David,

Nice thoughts on the draft.

As a Portland fan (Yes, we do still exist) It is nice to see the Blazers getting some nice positive (for the most part) attention for a chance. Some did wonder about so many trades, but Kevin Prichard, who was mentored in San Antonio was taught, you have to have the pieces, to make the Puzzle work.

 
At Thursday, June 29, 2006 7:24:00 PM, Blogger NIKEY said...

i can assure u , jay bilas does not read blogs.
and if he does , it will be porn related ones.
you r right abt. toronto's choice . hopefully , andrea woulb be the 2nd coming of dirk.otherwise , colangelo needs to have a face transplant/ exchange with avery !

 
At Wednesday, July 05, 2006 11:06:00 PM, Blogger alternaviews said...

where would you have drafted Rudy Gay of Connecticut on an absolute scale and where in comparison to Adam Morrison?

 
At Thursday, July 06, 2006 4:39:00 AM, Blogger David Friedman said...

Alternaviews:

It is difficult for me to say where I would take Gay on an "absolute" scale because I have never seen three of the top 13 picks play in a complete game (Bargnani, Sene, Sefolosha). When Don Nelson took Nowitzki he said that he was the best player in the draft and a lot of people thought that Nelson was nuts. Dirk struggled in his rookie year but has turned out to be a perennial MVP candidate.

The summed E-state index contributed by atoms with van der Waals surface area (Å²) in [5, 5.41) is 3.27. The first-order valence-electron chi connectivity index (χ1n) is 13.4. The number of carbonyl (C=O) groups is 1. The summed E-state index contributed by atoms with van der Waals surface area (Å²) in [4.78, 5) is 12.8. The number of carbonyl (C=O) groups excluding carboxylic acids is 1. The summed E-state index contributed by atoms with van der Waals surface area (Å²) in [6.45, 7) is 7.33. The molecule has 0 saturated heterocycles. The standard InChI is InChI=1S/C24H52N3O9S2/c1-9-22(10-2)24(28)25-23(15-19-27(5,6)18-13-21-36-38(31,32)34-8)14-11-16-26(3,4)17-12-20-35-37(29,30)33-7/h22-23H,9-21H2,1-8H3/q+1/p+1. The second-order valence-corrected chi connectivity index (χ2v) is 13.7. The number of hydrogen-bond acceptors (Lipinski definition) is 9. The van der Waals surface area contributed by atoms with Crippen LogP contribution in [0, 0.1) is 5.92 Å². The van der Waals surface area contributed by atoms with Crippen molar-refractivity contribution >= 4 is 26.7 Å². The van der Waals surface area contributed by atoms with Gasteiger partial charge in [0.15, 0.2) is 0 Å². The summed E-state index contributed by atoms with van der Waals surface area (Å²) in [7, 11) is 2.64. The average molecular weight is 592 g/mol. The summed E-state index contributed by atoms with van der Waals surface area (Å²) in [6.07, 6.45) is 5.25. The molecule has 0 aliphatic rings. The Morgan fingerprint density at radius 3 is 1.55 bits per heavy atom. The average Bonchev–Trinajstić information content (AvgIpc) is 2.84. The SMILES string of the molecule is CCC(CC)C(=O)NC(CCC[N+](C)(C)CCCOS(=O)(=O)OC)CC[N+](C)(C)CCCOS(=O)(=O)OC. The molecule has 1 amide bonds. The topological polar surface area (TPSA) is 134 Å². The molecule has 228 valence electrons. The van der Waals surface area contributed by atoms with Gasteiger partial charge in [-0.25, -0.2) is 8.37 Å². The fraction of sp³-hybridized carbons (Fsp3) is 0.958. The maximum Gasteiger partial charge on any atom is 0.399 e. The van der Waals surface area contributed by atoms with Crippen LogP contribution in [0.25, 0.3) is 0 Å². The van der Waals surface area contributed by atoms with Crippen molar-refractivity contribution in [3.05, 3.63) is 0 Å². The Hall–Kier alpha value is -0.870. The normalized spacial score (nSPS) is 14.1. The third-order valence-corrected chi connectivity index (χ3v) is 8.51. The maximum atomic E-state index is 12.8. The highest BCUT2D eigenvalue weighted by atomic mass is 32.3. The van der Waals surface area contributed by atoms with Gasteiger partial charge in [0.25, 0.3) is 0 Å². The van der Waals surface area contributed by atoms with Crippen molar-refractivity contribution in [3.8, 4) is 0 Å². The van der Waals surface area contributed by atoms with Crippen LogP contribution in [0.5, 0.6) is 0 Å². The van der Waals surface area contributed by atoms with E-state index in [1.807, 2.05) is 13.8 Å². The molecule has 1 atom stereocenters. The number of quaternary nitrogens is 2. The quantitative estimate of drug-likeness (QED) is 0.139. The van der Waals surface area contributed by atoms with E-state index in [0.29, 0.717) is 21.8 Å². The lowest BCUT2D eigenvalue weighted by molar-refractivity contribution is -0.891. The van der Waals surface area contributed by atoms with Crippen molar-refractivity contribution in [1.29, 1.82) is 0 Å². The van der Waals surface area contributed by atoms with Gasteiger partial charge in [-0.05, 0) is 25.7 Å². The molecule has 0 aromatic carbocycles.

With that disclaimer out of the way, I like Gay's talent and I like the fact that he is coming out of a Connecticut program that has produced a lot of good NBA players. The question about him is does he always play hard. People wondered the same thing about Villanueva and he turned out to be pretty good. Gay is taller, bigger and more athletic than Morrison, so he has the bigger "upside." Morrison is the safer pick--perhaps less likely to be a superstar, but also less likely to be an underachiever. Who I would take would depend on the needs of my team, the type of coaching staff I have and the other players on the roster. I know that other talking heads/writing heads like to sound off with definitive pronouncements but, in many cases, things are not so cut and dried.

Charlotte made a solid choice in drafting Morrison and I don't think that the Bobcats will regret that move. I am not surprised that Jerry West wanted Rudy Gay for Memphis. West traded a proven NBA big man for an unproven guard straight out of high school--I think the Vlade Divac for Kobe Bryant deal worked out OK. I'm sure that West has faith that Mike Fratello and his coaching staff will get maximum effort out of Gay.

Bottom line: if my situation dictated making a solid pick, I would take Morrison; if I were willing to take more of a risk with the potential of receiving a greater reward, I would take Gay. As I said, I'm leaving the three overseas players out of this equation but, obviously, if I were running a team I would have to seriously investigate them as well.